Director: Akira Kurosawa
By Roderick Heath
There’s always a slight aesthetic shock in watching a Kurosawa film. His films, even entertainments like The Hidden Fortress, are so sensually alive, so hard, so unpretty but beautiful, that you practically smell the blossoms, the rancid flesh, the fresh blood, the horse dung. They look, feel, sound so modern compared with Hollywood films of the time. The Hidden Fortress, a comedy-action epic made as a favor to Toho Studios for taking so many risks for him, is in some ways the ultimate Kurosawa film if you think of him as a director of hugely entertaining samurai epics. It treats playfully themes that Kurosawa could turn into the grimmest of anatomizations of human nature.
The world in The Hidden Fortress has fallen apart. Without preliminaries, we’re thrown in with Taihei (Minoru Chiaki) and Matakichi (Kanutari Fujiwara), a pair fit for Beckett, two peasants walking and bickering in a desolate plain. Having sold their farms to buy arms and make a fortune plundering as members of the army of the Akizuki clan, Taihei and Matakishi were captured following a great battle the Akizukis lost to the rival Yanama clan. They escape and reach the border to their own peaceful province of Hayakawa, only to find it guarded by Yanama troops. Taihei and Matakishi are swiftly recaptured and are put to work digging with thousands of filthy, starving prisoners, in the ruins of the Akizuki’s castle by Yanama troops to find a buried store of gold. There’s a revolt, a slaughter of rioters, and Taihei and Matakishi escape again. Wandering in the wilderness, they accidentally discover a piece of gold hidden in a dead tree branch. Frantically smashing every branch they find, Taihei and Matakishi encounter a mysterious, ferocious-looking man (Toshiro Mifune) who they take to be a bandit. The stranger claims to have the rest of the gold and offers them a share if they can find a way to get it to Hayakawa. Taihei and Matakishi already have a plan for that; they’ll go through Yanama province itself, thus skirting most of the enemy army. This idea tickles the stranger, who gives his name as Rokoruta Makabe. Taihei and Matakishi are incredulous, as Rokoruta is a great general.
Mifune, of course, really is the general, charged with transporting the clan’s fortune and its surviving heir, Princess Yuki (Misa Uehara), from their hideaway in the mountains to the safety of Hayakawa. There’s a tragic tension between Rokurota and Yuki; Rokoruta’s sister surrendered herself, claiming to be Yuki, and was beheaded. The ferociously proud, tomboyish Yuki weeps angrily for this, as Rokoruta maintains calm for the dangerous mission ahead. Soon, Yuki and Rokoruta depart, accompanied by the peasant pair. On the road, they battle enemy soldiers, slip through checkpoints, and, at Yuki’s insistence, rescue a girl who has been taken from a former Akizuki farm and bought as a sex slave. The girl repays Yuki’s kindness by fending off Taihei’s and Matakishi’s attempts to ravish the sleeping princess, making these awesome losers cower as she threatens them with a log.
The Hidden Fortress was cited by George Lucas as the basis of Star Wars—chiefly in the way the story unfolds through the eyes of two comic characters. But the whole narrative, from its in medias res opening on, shows Kurosawa’s strong influence. Rokoruta recalls both Han Solo and Luke Skywalker in his protective, dutiful, love-hate relationship with Yuki. There’s also the germ of everyone’s favorite bad guy when, on the road, Rokoruta encounters and duels with an old friend, Hyoe Tadokoro (Susumu Fujita), who commands troops for Yanama. Tadokoro is defeated in the duel, but Rokoruta does not kill him. When Tadokoro turns up later, he’s been scarred across the face as punishment by the Yanama lord for losing. In the end, Yuki, claiming to have had the only good time and true life experience she’s ever had, calls the Yanama lord idiotic for treating any loyal subject, even a loser, in such a way. This act convinces Tadokoro of her essential greatness, and he saves them in the finale. Right there are many aspects of Darth Vader’s character arc. Of course, things end happily, and even Taihei and Matakishi get a reward and a measure of self-respect.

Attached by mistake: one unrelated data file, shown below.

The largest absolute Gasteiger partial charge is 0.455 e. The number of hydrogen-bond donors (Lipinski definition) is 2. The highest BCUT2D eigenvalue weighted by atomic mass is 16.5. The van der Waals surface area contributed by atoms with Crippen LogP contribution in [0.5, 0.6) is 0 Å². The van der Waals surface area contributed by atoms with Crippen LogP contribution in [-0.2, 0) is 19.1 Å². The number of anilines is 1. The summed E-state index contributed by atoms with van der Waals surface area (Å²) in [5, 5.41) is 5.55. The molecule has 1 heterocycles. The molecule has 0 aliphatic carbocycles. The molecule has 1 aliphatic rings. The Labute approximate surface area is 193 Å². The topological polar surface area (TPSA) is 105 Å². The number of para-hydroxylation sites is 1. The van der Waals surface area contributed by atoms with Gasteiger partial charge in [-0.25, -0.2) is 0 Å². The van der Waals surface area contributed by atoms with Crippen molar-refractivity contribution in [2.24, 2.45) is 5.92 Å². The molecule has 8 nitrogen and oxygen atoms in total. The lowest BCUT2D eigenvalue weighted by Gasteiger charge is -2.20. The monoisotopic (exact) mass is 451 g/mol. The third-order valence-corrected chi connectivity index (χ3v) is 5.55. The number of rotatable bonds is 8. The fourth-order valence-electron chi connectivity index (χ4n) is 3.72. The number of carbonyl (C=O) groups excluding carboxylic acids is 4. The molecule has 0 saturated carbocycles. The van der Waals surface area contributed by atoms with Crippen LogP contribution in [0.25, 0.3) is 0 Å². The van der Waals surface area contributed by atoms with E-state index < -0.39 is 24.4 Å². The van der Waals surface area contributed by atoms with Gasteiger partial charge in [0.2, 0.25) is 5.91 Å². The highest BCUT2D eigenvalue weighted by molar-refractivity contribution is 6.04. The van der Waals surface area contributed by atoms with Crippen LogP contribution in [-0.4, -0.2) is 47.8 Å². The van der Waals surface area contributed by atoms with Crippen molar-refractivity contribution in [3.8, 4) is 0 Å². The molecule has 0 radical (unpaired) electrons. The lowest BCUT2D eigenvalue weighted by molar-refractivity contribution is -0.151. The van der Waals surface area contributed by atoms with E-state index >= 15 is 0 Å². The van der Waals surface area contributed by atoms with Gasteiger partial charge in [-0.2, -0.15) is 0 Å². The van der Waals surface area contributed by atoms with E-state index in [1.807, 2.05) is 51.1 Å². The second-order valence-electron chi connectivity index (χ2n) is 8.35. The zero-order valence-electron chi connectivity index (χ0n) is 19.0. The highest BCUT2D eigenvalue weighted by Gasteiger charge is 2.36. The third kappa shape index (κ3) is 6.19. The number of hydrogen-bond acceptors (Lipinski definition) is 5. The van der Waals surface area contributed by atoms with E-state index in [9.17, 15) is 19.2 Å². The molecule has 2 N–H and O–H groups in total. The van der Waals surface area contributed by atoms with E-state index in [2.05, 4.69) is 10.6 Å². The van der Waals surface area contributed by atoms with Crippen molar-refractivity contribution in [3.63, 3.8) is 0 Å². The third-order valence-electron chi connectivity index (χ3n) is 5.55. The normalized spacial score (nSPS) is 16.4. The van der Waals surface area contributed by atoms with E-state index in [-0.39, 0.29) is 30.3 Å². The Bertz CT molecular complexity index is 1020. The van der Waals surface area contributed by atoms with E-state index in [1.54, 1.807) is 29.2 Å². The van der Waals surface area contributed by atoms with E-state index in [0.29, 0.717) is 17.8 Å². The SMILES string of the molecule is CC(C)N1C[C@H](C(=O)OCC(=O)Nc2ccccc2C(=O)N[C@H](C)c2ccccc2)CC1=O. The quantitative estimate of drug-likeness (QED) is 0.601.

The gritty, grotesque detail that enlivens The Hidden Fortress’s texture and makes it more than a fairy tale, its pungent physicality, the opposition and intertwining of nobility and depravity, the belief in humans even when they act wretchedly, and the powerful effect displays of kindness, heroism, and decency from individuals can have on others, are also found in Kurosawa’s Red Beard (1965). Red Beard was, unhappily, Kurosawa’s last film with Toshiro Mifune, who was succumbing around this time to the twin evils of alcohol and international movie-making. Mifune was the consummate star actor on whom Kurosawa could hang most any narrative because he was able to play such a wide variety of riveting variations even on the simplest heroic figure. Red Beard is one of Kurosawa’s masterpieces, but one of his least appreciated. As epic as The Seven Samurai, as humanistic as Ikiru, as troubling as Rashomon, it displays all of Kurosawa’s disparate qualities working in harmony. Like many a great artist of an older breed–Shakespeare, Dickens, Tolstoy, Dostoievsky—Kurosawa maintains uncanny balance between an unflinching, almost despairing view of humanity as well as a warmly lucid trust.
“Red Beard” is, properly, Dr. Kyujio Niide (Mifune); the nickname describes his face and excuses people from pronouncing his difficult name. He runs a state-funded clinic for the poor in late Tokugawa-era Japan, where small scraps of foreign knowledge, like Dutch medical texts, are prized. Dr. Noboru Yasumoto (Yuzo Kayama) has studied these at medical school in Nagasaki. He wants to put this knowledge to lucrative use by becoming the Shogun’s personal physician. He’s young, arrogant, angry over being jilted by the daughter of his mentor, who has sent him along to work at Niide’s clinic. Noboru is convinced Niide has sent him away to bury him professionally and to filch his medical knowledge. The clinic is a humming hive of activity, crammed with the dying and desperate, staffed by dedicated but unsentimental (and unsentimentalized) people—doctors who aren’t good enough to work elsewhere, overtaxed nursesm the worker women who keep the place going. Niide himself treats rich men for big fees to put toward the clinic, and is not above using the knowledge he fishes for to blackmail officials when necessary.